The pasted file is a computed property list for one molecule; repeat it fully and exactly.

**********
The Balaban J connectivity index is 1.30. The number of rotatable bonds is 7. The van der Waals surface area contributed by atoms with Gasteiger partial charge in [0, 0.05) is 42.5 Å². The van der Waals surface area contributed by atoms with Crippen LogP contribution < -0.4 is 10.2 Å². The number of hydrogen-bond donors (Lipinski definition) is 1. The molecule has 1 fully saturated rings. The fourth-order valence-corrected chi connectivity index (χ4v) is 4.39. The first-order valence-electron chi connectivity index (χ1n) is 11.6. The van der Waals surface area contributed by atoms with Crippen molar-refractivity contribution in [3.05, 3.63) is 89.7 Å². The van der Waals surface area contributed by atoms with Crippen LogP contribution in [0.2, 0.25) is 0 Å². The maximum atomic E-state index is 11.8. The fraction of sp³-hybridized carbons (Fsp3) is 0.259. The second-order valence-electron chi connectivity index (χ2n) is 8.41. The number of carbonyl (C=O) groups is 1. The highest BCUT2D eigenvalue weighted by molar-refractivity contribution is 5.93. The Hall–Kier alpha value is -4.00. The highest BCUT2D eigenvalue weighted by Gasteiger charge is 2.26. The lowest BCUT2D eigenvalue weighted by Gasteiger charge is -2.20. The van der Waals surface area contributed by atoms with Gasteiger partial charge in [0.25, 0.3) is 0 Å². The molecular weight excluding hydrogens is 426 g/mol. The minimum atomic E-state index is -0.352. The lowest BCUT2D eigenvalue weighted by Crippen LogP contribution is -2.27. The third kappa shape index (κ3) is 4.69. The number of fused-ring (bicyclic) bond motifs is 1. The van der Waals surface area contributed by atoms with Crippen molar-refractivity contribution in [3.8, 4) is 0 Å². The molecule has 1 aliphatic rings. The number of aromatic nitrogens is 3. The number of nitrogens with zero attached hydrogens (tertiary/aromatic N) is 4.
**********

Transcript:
The Balaban J connectivity index is 1.30. The number of rotatable bonds is 7. The van der Waals surface area contributed by atoms with Gasteiger partial charge in [0, 0.05) is 42.5 Å². The van der Waals surface area contributed by atoms with Crippen LogP contribution < -0.4 is 10.2 Å². The number of hydrogen-bond donors (Lipinski definition) is 1. The molecule has 1 fully saturated rings. The fourth-order valence-corrected chi connectivity index (χ4v) is 4.39. The first-order valence-electron chi connectivity index (χ1n) is 11.6. The van der Waals surface area contributed by atoms with Crippen molar-refractivity contribution in [3.05, 3.63) is 89.7 Å². The van der Waals surface area contributed by atoms with Crippen LogP contribution in [0.2, 0.25) is 0 Å². The maximum atomic E-state index is 11.8. The fraction of sp³-hybridized carbons (Fsp3) is 0.259. The second-order valence-electron chi connectivity index (χ2n) is 8.41. The number of carbonyl (C=O) groups is 1. The highest BCUT2D eigenvalue weighted by molar-refractivity contribution is 5.93. The Hall–Kier alpha value is -4.00. The highest BCUT2D eigenvalue weighted by Gasteiger charge is 2.26. The lowest BCUT2D eigenvalue weighted by Gasteiger charge is -2.20. The van der Waals surface area contributed by atoms with Gasteiger partial charge in [0.25, 0.3) is 0 Å². The molecular weight excluding hydrogens is 426 g/mol. The minimum atomic E-state index is -0.352. The lowest BCUT2D eigenvalue weighted by Crippen LogP contribution is -2.27. The third kappa shape index (κ3) is 4.69. The number of fused-ring (bicyclic) bond motifs is 1. The van der Waals surface area contributed by atoms with Crippen molar-refractivity contribution in [3.8, 4) is 0 Å². The molecule has 1 aliphatic rings. The number of aromatic nitrogens is 3. The number of nitrogens with zero attached hydrogens (tertiary/aromatic N) is 4.